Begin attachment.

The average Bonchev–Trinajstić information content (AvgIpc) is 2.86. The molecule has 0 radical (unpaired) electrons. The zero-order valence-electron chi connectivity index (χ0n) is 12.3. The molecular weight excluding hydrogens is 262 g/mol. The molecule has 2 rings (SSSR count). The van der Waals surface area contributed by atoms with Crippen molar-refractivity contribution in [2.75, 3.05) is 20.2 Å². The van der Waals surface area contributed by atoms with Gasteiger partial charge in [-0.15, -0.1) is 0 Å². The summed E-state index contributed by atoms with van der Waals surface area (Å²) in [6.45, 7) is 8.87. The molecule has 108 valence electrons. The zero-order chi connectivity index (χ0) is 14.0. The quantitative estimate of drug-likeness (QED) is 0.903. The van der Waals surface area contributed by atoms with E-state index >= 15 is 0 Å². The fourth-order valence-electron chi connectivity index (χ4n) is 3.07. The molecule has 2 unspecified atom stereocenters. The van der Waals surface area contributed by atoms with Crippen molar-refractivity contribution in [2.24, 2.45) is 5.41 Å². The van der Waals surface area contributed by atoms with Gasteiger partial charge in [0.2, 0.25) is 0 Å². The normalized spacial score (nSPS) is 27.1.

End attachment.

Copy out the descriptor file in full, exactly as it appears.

The average Bonchev–Trinajstić information content (AvgIpc) is 2.86. The molecule has 0 radical (unpaired) electrons. The zero-order valence-electron chi connectivity index (χ0n) is 12.3. The molecular weight excluding hydrogens is 262 g/mol. The molecule has 2 rings (SSSR count). The van der Waals surface area contributed by atoms with Crippen molar-refractivity contribution in [2.75, 3.05) is 20.2 Å². The van der Waals surface area contributed by atoms with Gasteiger partial charge in [-0.15, -0.1) is 0 Å². The summed E-state index contributed by atoms with van der Waals surface area (Å²) in [6.45, 7) is 8.87. The molecule has 108 valence electrons. The zero-order chi connectivity index (χ0) is 14.0. The quantitative estimate of drug-likeness (QED) is 0.903. The van der Waals surface area contributed by atoms with E-state index >= 15 is 0 Å². The fourth-order valence-electron chi connectivity index (χ4n) is 3.07. The molecule has 2 unspecified atom stereocenters. The van der Waals surface area contributed by atoms with Crippen molar-refractivity contribution in [2.24, 2.45) is 5.41 Å². The van der Waals surface area contributed by atoms with Gasteiger partial charge in [0.2, 0.25) is 0 Å². The normalized spacial score (nSPS) is 27.1.